A group of paddlers move ahead of rafts on the Kennebec River. Ron Chase photos

On the second day of the Penobscot Paddle and Chowder Society weekend of paddling near West Forks, the schedule was exclusively whitewater. While a handful of Chowderheads planned to navigate the Dead River, most chose outings on the Kennebec.

The Kennebec Gorge below Harris Dam was the starting point for two trips. Releases from the dam were the source for both exciting whitewater excursions. One group planned to arrive early and negotiate a low-volume voyage popularly called the “fish flow.” The Class II/III fish flow begins at 350 cubic feet per second (CFS) and climbs incrementally until it reaches the rafting level at 10 a.m. A second team of whitewater boaters would test their skills on the Class IV 5,000 CFS rafting release.

A shredder team navigates big waves on the Kennebec River.

Nancy and I announced a Class II/III trip that starts about 4 miles downriver from Harris Dam at Carry Brook and continues for 9 miles to West Forks. Our plan was to meet the fish flow crew and catch the rafting release bubble expected to arrive around 11:30 a.m.

We left a shuttle vehicle in West Forks and a kayaker joined Nancy and me for the drive to Carry Brook. The Carry Brook excursion begins with a steep carry down a long twisting staircase to the river. On a typical summer weekend, the Kennebec River between Harris Dam and West Forks is a bustling place. Kayakers, canoeists, inflatable boaters and rafters were climbing and descending the busy stairway when we toted our boats down. The rafting release had arrived by the time we reached the river, and the fish flow contingent was anxiously waiting to paddle.

Gathered next to the shore was a mass of rafts loading supplies and exchanging passengers for the remainder of their journey. We would paddle amongst several rafting companies for our entire outing. The prospect of collisions with large rafts in difficult rapids was a concern. Smaller crafts are always the losers when such incidents occur. Our strategy was to ensure there was adequate space separating us prior to entering the more demanding rapids.

Our enthusiastic group paddled an assortment of boats. Ten Chowderheads navigated three solo kayaks, a solo canoe, a tandem canoe, a tandem inflatable kayak, and Nancy and I were in a shredder. Nancy’s shredder is a two-person inflatable boat propelled by single blade paddles. Several years had elapsed since we last shared a shredder, so we expected to be challenged, especially by the large waves in Big Black Brook Rapid.


Launching amidst two rafting companies, we immediately attempted to separate ourselves in preparation for the longest, most difficult sector of whitewater of the day: extensive Big Black Brook Rapid. We slowed to let one company move ahead while continuing a pace sufficient to stay in front of the other.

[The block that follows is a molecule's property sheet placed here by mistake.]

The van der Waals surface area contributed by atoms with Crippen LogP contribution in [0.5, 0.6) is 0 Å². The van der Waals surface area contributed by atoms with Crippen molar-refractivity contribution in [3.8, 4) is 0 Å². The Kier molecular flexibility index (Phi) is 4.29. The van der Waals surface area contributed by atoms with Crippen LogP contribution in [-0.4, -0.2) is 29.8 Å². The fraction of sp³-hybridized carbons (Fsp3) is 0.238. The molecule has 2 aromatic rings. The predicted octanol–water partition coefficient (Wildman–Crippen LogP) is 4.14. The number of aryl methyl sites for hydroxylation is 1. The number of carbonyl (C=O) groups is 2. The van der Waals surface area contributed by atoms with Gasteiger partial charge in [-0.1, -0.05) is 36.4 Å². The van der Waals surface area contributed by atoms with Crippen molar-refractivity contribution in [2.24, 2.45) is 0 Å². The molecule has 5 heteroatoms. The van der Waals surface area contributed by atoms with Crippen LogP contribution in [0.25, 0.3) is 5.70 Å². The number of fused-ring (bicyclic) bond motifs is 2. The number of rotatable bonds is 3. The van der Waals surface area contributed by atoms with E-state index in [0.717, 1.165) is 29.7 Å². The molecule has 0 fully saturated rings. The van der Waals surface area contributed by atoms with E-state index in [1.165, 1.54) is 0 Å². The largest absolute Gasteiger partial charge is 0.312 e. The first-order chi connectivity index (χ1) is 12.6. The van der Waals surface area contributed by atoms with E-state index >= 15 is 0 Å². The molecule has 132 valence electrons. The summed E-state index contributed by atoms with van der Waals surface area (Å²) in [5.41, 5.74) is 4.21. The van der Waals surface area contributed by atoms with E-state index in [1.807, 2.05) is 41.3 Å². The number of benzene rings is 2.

An inflatable kayak prepares to enter Big Black Brook Rapid.

Proceeding around a sweeping right turn, we could see large swells marking the beginning of Big Black. Just below, the powerful current careened against sheer rock walls on river right resulting in a long stretch of substantial exploding waves. Most of us rode the left side of the wave train while a few of the more daring paddlers caught eddies next to the wall and attempted to surf the surging waves.

Chowderheads skirted a large, boat-flipping hole with the unpleasant moniker Dory Eater as Big Black continued. More excitement followed as the protracted rapid ended with a feisty passage through breaking waves and gnarly-looking pour-overs. Everyone in our group successfully navigated the complex network of obstacles.

From that point, the difficulty level gradually diminished and the paddling agenda could be aptly described as “different strokes for different folks.” Some surfed and played while others floated and socialized. Particularly noteworthy was the skilled father-daughter tandem canoe team of Ryan and Krea Galway who put on a wave-surfing clinic.

The weather was superb, the water level excellent and the company even better. It was a great way to end an exceptional weekend of paddling escapades.

Read about many more exciting whitewater exploits on Maine rivers and streams in my book, “Maine Al Fresco: The Fifty Finest Outdoor Adventures in Maine.”

Ron Chase resides in Topsham. His latest book, “Maine Al Fresco: The Fifty Finest Outdoor Adventures in Maine” is available at northcountrypress.com/maine-al-fresco.html or in bookstores and through online distributors. His previous books are “The Great Mars Hill Bank Robbery” and “Mountains for Mortals – New England.” Visit his website at ronchaseoutdoors.com, or he can be reached at ronchaseoutdoors@comcast.net.

A group of paddlers move ahead of rafts on the Kennebec River.

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